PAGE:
PiCap Robot



1 PiCap
1 RaspberryPi
1 L298M
4 motors and 1 chassis
1 battery pack for the motors
1 baterry for the RaspberryPi
1 tube of electric paint
cardboard, wires, crocodile clips

Step 1

Running Motors

Facilitating things, the PiCap allow us to access directly from the board to 7 digital I/O pins from Raspberry Pi GPIO, we are going to use pins 12, 13, 15, 16 to connect our motor driver. You can solder a male pin header to facilitate further manipulations.

The L298N is straightforward to use, and well documented. We must connect the 4 motors, the PiCap (IN1 IN2, IN3 IN4, GND) and the power supply or battery pack (+12V, GND).

Step 2

Electric paint sensors

Using masking tape and a paintbrush, we can make as many sensors as we want in any shape we want. In this case we are going to paint at least our four directions to control the robot.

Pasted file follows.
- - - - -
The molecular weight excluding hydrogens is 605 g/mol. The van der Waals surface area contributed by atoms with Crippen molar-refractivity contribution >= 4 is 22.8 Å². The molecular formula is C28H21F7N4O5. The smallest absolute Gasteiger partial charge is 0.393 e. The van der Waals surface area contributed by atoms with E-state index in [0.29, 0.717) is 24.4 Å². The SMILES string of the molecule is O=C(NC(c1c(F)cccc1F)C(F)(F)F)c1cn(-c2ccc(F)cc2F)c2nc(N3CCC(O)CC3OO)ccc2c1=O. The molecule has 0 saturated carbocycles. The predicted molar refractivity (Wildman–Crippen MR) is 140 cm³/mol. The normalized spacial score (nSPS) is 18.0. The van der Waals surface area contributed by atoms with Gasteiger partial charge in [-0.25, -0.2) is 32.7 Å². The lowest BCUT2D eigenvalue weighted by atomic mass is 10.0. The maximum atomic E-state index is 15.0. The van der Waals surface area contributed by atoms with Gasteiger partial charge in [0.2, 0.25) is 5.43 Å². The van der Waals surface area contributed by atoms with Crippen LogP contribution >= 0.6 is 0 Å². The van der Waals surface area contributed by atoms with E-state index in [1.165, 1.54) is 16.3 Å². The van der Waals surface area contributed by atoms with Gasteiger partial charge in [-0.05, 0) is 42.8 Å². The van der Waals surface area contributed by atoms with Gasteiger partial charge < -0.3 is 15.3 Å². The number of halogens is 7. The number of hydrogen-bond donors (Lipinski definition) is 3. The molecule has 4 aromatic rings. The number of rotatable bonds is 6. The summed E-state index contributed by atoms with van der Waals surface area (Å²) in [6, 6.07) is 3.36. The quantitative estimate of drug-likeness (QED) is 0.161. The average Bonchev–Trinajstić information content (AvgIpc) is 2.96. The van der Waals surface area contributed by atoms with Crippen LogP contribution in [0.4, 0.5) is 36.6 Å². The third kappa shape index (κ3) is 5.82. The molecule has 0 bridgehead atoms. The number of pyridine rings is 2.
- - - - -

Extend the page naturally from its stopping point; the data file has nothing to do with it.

We let it dry for a few minutes, remove the tape and then connect it to the PiCap with crocodile clips.

Step 3

Putting some software on it

What we want is to start the motors when the electric paint is touched and stop them when it is released. Code exemple is avaible here.

Step 4

Run it